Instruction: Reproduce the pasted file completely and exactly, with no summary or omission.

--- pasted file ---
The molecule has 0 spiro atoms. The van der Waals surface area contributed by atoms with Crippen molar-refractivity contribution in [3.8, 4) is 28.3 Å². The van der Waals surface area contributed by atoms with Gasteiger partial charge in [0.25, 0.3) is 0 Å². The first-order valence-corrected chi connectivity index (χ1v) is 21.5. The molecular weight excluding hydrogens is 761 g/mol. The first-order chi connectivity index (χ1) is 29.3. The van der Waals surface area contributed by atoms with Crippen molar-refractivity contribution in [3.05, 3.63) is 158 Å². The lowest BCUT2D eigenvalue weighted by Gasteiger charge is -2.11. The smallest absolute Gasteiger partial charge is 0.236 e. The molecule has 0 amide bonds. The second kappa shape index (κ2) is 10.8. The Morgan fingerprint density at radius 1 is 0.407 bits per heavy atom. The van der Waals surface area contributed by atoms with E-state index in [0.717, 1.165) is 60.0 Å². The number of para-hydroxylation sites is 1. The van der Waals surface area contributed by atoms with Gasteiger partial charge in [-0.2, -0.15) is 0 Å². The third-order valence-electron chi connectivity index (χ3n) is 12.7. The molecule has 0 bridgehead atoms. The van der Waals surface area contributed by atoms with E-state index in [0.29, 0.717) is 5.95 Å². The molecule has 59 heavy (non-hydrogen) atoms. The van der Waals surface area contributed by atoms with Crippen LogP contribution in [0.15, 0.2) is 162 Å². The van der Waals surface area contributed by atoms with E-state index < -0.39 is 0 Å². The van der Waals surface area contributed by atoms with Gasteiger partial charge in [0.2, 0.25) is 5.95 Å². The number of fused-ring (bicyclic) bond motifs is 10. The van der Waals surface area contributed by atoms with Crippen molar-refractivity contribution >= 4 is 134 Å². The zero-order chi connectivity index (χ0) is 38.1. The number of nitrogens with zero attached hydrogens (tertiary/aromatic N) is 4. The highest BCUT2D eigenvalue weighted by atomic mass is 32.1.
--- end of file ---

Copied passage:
The molecule has 0 spiro atoms. The van der Waals surface area contributed by atoms with Crippen molar-refractivity contribution in [3.8, 4) is 28.3 Å². The van der Waals surface area contributed by atoms with Gasteiger partial charge in [0.25, 0.3) is 0 Å². The first-order valence-corrected chi connectivity index (χ1v) is 21.5. The molecular weight excluding hydrogens is 761 g/mol. The first-order chi connectivity index (χ1) is 29.3. The van der Waals surface area contributed by atoms with Crippen molar-refractivity contribution in [3.05, 3.63) is 158 Å². The lowest BCUT2D eigenvalue weighted by Gasteiger charge is -2.11. The smallest absolute Gasteiger partial charge is 0.236 e. The molecule has 0 amide bonds. The second kappa shape index (κ2) is 10.8. The Morgan fingerprint density at radius 1 is 0.407 bits per heavy atom. The van der Waals surface area contributed by atoms with E-state index in [0.717, 1.165) is 60.0 Å². The number of para-hydroxylation sites is 1. The van der Waals surface area contributed by atoms with Gasteiger partial charge in [-0.2, -0.15) is 0 Å². The third-order valence-electron chi connectivity index (χ3n) is 12.7. The molecule has 0 bridgehead atoms. The van der Waals surface area contributed by atoms with E-state index in [0.29, 0.717) is 5.95 Å². The molecule has 59 heavy (non-hydrogen) atoms. The van der Waals surface area contributed by atoms with Crippen LogP contribution in [0.15, 0.2) is 162 Å². The van der Waals surface area contributed by atoms with E-state index < -0.39 is 0 Å². The van der Waals surface area contributed by atoms with Gasteiger partial charge in [0.2, 0.25) is 5.95 Å². The number of fused-ring (bicyclic) bond motifs is 10. The van der Waals surface area contributed by atoms with Crippen molar-refractivity contribution >= 4 is 134 Å². The zero-order chi connectivity index (χ0) is 38.1. The number of nitrogens with zero attached hydrogens (tertiary/aromatic N) is 4. The highest BCUT2D eigenvalue weighted by atomic mass is 32.1.